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Passive Revolution on the World Stage: The Political Origins of Climate Change


This study builds on but challenges conventional theories of climate change by advancing a different way of analyzing climate politics. Starting out from the assumption that climate change can only be addressed by radically reforming or superseding capitalism, it draws from interview data, observation notes, and historical material to investigate why the world’s governments have not managed to pass stronger, more effective international agreements and domestic measures in response to what many now consider the greatest threat facing the international community.

Building on Gramsci’s concept of “passive revolution” by examining the micro-dynamics of class struggles on the world stage, it argues that our failure to make more progress in addressing climate change has been the consequence of successful “passive revolution” on the world stage: Faced with more organized subaltern groups demanding radical changes to address climate change and other global environmental problems, a particular fraction of the dominant classes came together to push for limited reforms in order to disorganize the subaltern groups, contain the threat of radical change, and reconstruct their hegemony. Faced with this passive revolution, the subaltern groups fragmented instead of becoming even more organized, thus failing to sustain their mobilization for radical change. But, faced with this failed revolution, the dominant classes too splintered instead of consolidating, thus also failing to sustain their mobilization for limited reforms. With both subaltern groups and dominant classes disorganized, the more conservative elites succeeded in blocking reforms, and weak and ineffective neoliberal “solutions” prevailed as global society’s dominant response to climate change.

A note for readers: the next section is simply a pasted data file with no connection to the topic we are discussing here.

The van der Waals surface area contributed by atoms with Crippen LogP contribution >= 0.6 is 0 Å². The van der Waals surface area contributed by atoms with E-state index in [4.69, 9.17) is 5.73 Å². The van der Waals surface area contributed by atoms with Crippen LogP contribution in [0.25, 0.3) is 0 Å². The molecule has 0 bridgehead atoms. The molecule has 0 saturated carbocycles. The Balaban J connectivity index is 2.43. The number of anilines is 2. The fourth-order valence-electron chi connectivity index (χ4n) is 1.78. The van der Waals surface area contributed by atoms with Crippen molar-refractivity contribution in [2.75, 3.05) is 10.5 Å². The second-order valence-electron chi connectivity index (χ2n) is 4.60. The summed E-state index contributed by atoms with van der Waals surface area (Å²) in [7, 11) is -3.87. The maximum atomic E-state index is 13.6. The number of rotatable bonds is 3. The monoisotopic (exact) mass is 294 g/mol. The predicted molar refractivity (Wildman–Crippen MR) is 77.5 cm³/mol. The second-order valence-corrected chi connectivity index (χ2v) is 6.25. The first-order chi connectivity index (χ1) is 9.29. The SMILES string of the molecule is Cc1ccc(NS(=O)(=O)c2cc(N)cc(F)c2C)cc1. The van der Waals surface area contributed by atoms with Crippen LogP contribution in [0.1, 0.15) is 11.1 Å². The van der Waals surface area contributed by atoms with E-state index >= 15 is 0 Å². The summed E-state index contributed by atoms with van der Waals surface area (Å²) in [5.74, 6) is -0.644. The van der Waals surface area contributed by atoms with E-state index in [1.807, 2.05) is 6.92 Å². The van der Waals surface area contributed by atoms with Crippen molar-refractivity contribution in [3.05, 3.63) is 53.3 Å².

Investigating how “passive revolution” could have failed in the past, the study sheds light on how we could make more progress in addressing climate change and other global problems.

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